I was standing in the express lane at the grocery store, waiting to purchase dinner, tapping away on my smartphone. Three places ahead of me in line was an older couple who were quite exasperated with the cashier, for reasons difficult to ascertain; something to do with the amount of change being incorrect. The cashier, a young kid no more than twenty, was doing his best to be accommodating – this did not impress the older man, who decided at one point to slam his hand on the conveyor and yell at him. Giving the older guy the benefit of the doubt just for the moment, he could have reached the end of his tether after a rotten day. But that was no reason to take it out on the kid, who was not being rude, or dismissive, or in any way belligerent. What surprised me most about the whole affair was how my stomach turned at the old guy’s outburst. You know that scene in A Clockwork Orange where Alex, having undergone the brainwash of the “Ludovico treatment,” starts heaving with nausea at any example of violence? That was me. It was this peculiar mix of revulsion and paralysis. I’ve spent a lot of time in the past few weeks reflecting on this and wondering where it came from, trying to contextualize it in terms of my overall personality. And the conclusion I have come to is this: I hate bullies.
Liberals aren’t supposed to be hateful. We are supposed to be the compassionate and empathetic turn-the-other-cheekers who look at the world in endless shades of nuance and complexity. Yet I can summon no sympathy or understanding for anyone who preys on the weak; who tries to get their way by intimidation, smears, threats and the perpetuation of hatred and fear. It isn’t that I just want to see bullies stop bullying, I want to see them humiliated and utterly destroyed. I am positively gleeful at the thought of the arrogant asses of the world sobbing in the corner. I see it as justice and fair retribution for the torment they have inflicted on other people. And it frustrates me that what seems on the surface to be wishing only for karmic just desserts makes me no better than they are.
When the news broke of Andrew Breitbart’s death yesterday, I was appalled at my initial reaction, which was, essentially, good riddance. This man devoted his life and career to spreading hatred of the things that I believe in. But at the same time, he was somebody’s father and somebody else’s son – a man with a young family and kids that now have to grow up without their dad, a situation I can understand all too acutely. Andrew Breitbart’s children don’t deserve that, and at the same time, he doesn’t deserve to not be around to watch them grow up. Maybe that is what makes liberalism such a challenging philosophy to uphold – the need to be able to look deep into the soul of one’s opposition, into the recesses of the ugliness that repels us and tears at our most cherished tenets, and locate the mutual humanity. As Andrew Shepherd (Michael Douglas) puts it in The American President, “Let’s see you acknowledge a man whose words make your blood boil, who’s standing center stage and advocating at the top of his lungs that which you would spend a lifetime opposing at the top of yours.” And to that say, Namaste.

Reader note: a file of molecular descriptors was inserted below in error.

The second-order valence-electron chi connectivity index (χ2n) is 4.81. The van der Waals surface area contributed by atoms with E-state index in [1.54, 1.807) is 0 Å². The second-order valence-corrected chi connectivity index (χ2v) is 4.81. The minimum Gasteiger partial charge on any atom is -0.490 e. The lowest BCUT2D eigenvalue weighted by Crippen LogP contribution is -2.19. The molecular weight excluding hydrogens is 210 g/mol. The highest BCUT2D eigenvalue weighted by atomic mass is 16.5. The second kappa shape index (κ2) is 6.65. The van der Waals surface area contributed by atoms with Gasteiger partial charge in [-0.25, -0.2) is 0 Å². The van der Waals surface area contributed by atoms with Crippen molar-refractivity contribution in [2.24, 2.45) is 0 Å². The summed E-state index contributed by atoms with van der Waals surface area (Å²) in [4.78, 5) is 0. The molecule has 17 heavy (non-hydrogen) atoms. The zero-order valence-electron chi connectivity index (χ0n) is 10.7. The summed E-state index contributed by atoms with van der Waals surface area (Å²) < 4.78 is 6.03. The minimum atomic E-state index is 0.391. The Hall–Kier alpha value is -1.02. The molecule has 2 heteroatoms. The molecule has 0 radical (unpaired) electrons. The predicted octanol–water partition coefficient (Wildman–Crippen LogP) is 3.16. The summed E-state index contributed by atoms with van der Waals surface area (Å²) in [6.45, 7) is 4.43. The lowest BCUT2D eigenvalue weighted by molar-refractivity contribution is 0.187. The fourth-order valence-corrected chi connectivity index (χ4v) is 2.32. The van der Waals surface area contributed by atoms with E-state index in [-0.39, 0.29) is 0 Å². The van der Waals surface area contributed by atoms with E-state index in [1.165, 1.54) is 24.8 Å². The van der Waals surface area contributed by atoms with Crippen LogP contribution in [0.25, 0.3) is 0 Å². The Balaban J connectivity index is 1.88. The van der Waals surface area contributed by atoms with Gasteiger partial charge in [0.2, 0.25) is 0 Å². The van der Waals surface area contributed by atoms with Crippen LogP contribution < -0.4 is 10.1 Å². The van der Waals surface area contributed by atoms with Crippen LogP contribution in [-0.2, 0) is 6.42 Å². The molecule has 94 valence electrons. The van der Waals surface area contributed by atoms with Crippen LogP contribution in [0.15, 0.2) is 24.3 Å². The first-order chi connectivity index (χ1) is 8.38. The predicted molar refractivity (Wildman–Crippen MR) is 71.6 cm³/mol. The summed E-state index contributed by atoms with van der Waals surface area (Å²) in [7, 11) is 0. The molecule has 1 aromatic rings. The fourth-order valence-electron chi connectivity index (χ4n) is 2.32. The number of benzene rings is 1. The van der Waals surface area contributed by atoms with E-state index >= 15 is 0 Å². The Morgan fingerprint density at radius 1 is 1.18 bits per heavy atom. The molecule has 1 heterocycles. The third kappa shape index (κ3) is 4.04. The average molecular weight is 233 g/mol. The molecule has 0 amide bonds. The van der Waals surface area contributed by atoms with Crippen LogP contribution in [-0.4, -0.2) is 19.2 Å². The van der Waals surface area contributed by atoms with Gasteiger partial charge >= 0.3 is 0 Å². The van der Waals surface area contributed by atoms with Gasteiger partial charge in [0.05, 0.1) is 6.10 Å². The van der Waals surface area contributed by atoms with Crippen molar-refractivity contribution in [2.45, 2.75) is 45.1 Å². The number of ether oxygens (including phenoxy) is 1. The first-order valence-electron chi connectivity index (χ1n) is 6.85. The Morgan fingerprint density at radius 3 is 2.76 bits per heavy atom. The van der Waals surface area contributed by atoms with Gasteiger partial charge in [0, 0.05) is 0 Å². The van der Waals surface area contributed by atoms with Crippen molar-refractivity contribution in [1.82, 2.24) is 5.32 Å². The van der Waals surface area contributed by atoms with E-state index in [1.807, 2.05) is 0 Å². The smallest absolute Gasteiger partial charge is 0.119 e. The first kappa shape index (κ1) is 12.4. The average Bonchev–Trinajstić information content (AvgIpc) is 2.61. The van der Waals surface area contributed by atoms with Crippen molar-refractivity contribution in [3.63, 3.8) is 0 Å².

What did I want to do in that moment in line? What would have sated those intense feelings of anger and hatred simmering inside my gut? Did I want to take a swing at the old man? Did I want to excoriate him in a Sorkin-esque blaze of wit and erudition and Gilbert & Sullivan references? Which of those options would have made it better? The answer is, neither.
The perfect illustration of this dilemma, for me, is the climax of the first Back to the Future, when George McFly, thinking he’s playing out a scene to win the affections of Lorraine, realizes to his horror that he is in fact throwing down with his lifelong nemesis Biff Tannen. Biff is such a detestable character, embodied memorably by Thomas F. Wilson, that everyone who watches the movie can’t help but smile when George finally decks him with one powerful left-handed haymaker. But the crucial point of the moment is not the defeat of the bully – it’s George’s embrace of the confidence locked away inside him. Biff doesn’t really learn much of a lesson or even stray very far from his bullying ways – it took two sequels to finally defeat his ilk once and for all – but George is forever a better man. When we see George at the end of the first movie, he has no trouble dealing with Biff, and again, not because of one bloody nose, but because he recognizes Biff’s failings and pities him. One can never be threatened by someone for whom you feel pity – it is an irreversible triumph, because it is a triumph of the soul.
Eventually the cashier and his manager were able to address the problems of the old couple and send them on their way – a happy ending for all concerned. The rotten feeling I had inside, however, lets me know that I still have work to do on myself – I’m not George McFly at the end of the movie just yet. And it remains ever difficult to find that pity in a time when bullies run rampant in our governments, our banks, our schools, tearing with greed at the very fabric of our civilization. Yet ours too is a powerful flame, one that should be stoked constantly to ensure that our collective humanity shines on. Our lasting impression upon history can be exemplified by the best of us, and those are the people I’d rather stand with.